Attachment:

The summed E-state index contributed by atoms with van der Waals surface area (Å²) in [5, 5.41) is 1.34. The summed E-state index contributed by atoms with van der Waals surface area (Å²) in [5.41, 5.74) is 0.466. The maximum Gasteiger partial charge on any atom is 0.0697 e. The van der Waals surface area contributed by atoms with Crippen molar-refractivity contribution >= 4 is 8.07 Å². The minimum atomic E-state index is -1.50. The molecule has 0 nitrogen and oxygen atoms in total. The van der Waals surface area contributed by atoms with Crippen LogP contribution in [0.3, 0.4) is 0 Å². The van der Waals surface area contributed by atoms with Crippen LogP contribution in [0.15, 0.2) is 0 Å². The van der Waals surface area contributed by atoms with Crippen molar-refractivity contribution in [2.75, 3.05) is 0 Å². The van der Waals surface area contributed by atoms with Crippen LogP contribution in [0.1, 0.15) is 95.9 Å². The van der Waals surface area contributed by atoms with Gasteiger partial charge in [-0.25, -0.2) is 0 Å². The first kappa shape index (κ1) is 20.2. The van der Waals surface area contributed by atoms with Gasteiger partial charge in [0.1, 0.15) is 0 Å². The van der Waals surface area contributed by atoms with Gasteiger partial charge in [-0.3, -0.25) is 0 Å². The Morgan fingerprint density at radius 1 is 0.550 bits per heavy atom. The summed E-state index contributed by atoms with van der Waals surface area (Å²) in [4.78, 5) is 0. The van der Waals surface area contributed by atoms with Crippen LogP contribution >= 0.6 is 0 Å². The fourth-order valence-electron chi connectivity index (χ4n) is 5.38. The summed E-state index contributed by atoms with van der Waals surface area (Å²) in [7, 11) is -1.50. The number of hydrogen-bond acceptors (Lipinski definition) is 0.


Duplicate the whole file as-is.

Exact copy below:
The summed E-state index contributed by atoms with van der Waals surface area (Å²) in [5, 5.41) is 1.34. The summed E-state index contributed by atoms with van der Waals surface area (Å²) in [5.41, 5.74) is 0.466. The maximum Gasteiger partial charge on any atom is 0.0697 e. The van der Waals surface area contributed by atoms with Crippen molar-refractivity contribution >= 4 is 8.07 Å². The minimum atomic E-state index is -1.50. The molecule has 0 nitrogen and oxygen atoms in total. The van der Waals surface area contributed by atoms with Crippen LogP contribution in [0.3, 0.4) is 0 Å². The van der Waals surface area contributed by atoms with Crippen LogP contribution in [0.15, 0.2) is 0 Å². The van der Waals surface area contributed by atoms with Crippen molar-refractivity contribution in [2.75, 3.05) is 0 Å². The van der Waals surface area contributed by atoms with Crippen LogP contribution in [0.1, 0.15) is 95.9 Å². The van der Waals surface area contributed by atoms with Gasteiger partial charge in [-0.25, -0.2) is 0 Å². The first kappa shape index (κ1) is 20.2. The van der Waals surface area contributed by atoms with Gasteiger partial charge in [0.1, 0.15) is 0 Å². The van der Waals surface area contributed by atoms with Gasteiger partial charge in [-0.3, -0.25) is 0 Å². The Morgan fingerprint density at radius 1 is 0.550 bits per heavy atom. The summed E-state index contributed by atoms with van der Waals surface area (Å²) in [4.78, 5) is 0. The van der Waals surface area contributed by atoms with Crippen LogP contribution >= 0.6 is 0 Å². The fourth-order valence-electron chi connectivity index (χ4n) is 5.38. The summed E-state index contributed by atoms with van der Waals surface area (Å²) in [7, 11) is -1.50. The number of hydrogen-bond acceptors (Lipinski definition) is 0.